There were certain themes in our dialogue. We were enchanted with the phrase “highest priorities.” That came from a Supreme Court case, Newman v. Piggy Park Enterprises. There, the Supreme Court pointed out, although not in an employment case, that the vindication of civil rights under the Civil Rights Act of 1964 was to be accorded the highest priority. So in every brief we reminded the lower court that Bob Belton’s LDF clients should be accorded the highest priority, get the best of treatment. And often times they did.
Another theme that we wanted to address, besides delay, was the scope of the lawsuit.
We wanted to make sure that when a litigant made it to court, his/her lawsuit could be as broad as possible. We helped to develop the “like and related and growing out of the scope of the investigation” concept, so that the EEOC’s investigation and the plaintiff in court would not be tied to just an “eensy teensy weensy” bit of a case. And that principle continues to be fought and fought and fought. Since then, there has been some narrowing; but, in the early years it was ever so helpful to the private litigant to be able to litigate other terms and conditions of employment things that in a broad sense were “like and related” to a denial of a promotion or a bad evaluation, or a denial of a wage increase.
Another issue was — What did it mean to be an aggrieved party?
You had to be aggrieved in order to file a charge with the EEOC, but were you aggrieved enough to then come into the court and file a lawsuit? The first case, or one of the first cases in the Fifth Circuit, was Jenkins v. United Gas. The issue was whether or not the person who complained of a denied promotion and who was later promoted after he filed the charge, could continue to complain that he/she was aggrieved? The Fifth Circuit said yes. The fact of the later promotion did not address the underlying aggrievement, discrimination or practice. The Fifth Circuit also articulated in that case a theme that one sees constantly in the early cases; namely, that employment discrimination is “perforce” a class action. It is a class concept or phenomenon. It requires class proof, and just because someone has been promoted, doesn’t mean the system of discrimination that denied him/her the promotion originally doesn’t still exist. This theme led logically to another one that we wanted to establish: “make whole relief.” It is not enough just to give somebody their backpay; the employer needs to end all vestiges of the unlawful discrimination, making sure it will not happen again.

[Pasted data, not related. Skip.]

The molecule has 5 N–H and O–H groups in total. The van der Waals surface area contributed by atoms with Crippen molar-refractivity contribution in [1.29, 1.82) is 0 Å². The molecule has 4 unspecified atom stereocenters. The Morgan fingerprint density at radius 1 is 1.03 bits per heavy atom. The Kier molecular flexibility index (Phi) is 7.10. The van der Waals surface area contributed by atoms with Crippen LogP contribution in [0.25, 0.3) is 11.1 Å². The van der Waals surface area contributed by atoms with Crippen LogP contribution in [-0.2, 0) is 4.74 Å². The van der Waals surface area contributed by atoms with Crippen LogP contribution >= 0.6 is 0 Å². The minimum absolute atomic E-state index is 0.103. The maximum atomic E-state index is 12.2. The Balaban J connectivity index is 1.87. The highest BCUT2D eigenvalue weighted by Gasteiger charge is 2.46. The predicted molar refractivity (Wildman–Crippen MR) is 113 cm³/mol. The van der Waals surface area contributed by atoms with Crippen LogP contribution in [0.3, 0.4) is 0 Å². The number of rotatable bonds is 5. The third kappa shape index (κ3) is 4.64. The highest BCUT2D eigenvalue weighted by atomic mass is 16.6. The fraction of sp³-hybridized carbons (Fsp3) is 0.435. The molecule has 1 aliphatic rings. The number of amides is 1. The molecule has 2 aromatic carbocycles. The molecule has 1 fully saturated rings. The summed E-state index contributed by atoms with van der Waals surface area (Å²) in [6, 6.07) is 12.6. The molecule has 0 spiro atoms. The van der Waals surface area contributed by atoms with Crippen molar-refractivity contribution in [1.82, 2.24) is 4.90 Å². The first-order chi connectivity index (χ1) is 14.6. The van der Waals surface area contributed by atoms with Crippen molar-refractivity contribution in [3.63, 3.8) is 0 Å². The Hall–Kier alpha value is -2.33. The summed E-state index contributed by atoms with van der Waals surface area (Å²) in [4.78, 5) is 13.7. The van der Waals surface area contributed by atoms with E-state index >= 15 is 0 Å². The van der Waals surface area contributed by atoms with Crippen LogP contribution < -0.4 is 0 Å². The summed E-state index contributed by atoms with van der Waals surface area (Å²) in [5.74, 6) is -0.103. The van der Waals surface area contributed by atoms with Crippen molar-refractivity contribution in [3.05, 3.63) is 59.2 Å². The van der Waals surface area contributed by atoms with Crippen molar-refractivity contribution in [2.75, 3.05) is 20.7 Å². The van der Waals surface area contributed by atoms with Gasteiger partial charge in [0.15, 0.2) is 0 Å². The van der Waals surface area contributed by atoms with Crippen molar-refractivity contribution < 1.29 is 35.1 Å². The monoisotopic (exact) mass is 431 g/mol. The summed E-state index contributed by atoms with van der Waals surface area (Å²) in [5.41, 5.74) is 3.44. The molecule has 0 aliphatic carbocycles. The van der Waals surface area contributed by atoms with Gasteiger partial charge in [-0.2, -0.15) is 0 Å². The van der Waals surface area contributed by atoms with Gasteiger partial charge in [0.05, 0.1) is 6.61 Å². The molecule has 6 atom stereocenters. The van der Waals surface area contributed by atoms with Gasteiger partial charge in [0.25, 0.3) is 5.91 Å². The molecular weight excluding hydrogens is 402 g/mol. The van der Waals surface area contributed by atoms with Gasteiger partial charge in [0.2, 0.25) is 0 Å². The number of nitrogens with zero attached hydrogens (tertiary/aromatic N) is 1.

In the first five years, there were no jury trials under Title VII; the focus was not on punitive and compensatory damages. Monetary relief, in most cases, was relatively small. The primary thrust of the litigation that Julius Chambers, Bob Belton, and their colleagues in North Carolina and that other lawyers were filing in the early days was upon obtaining affirmative relief, ridding the system (for example the seniority system), if that is what was at issue, that was keeping people relegated to certain departments because of their race or gender. In the early days, almost all of the cases involved race discrimination.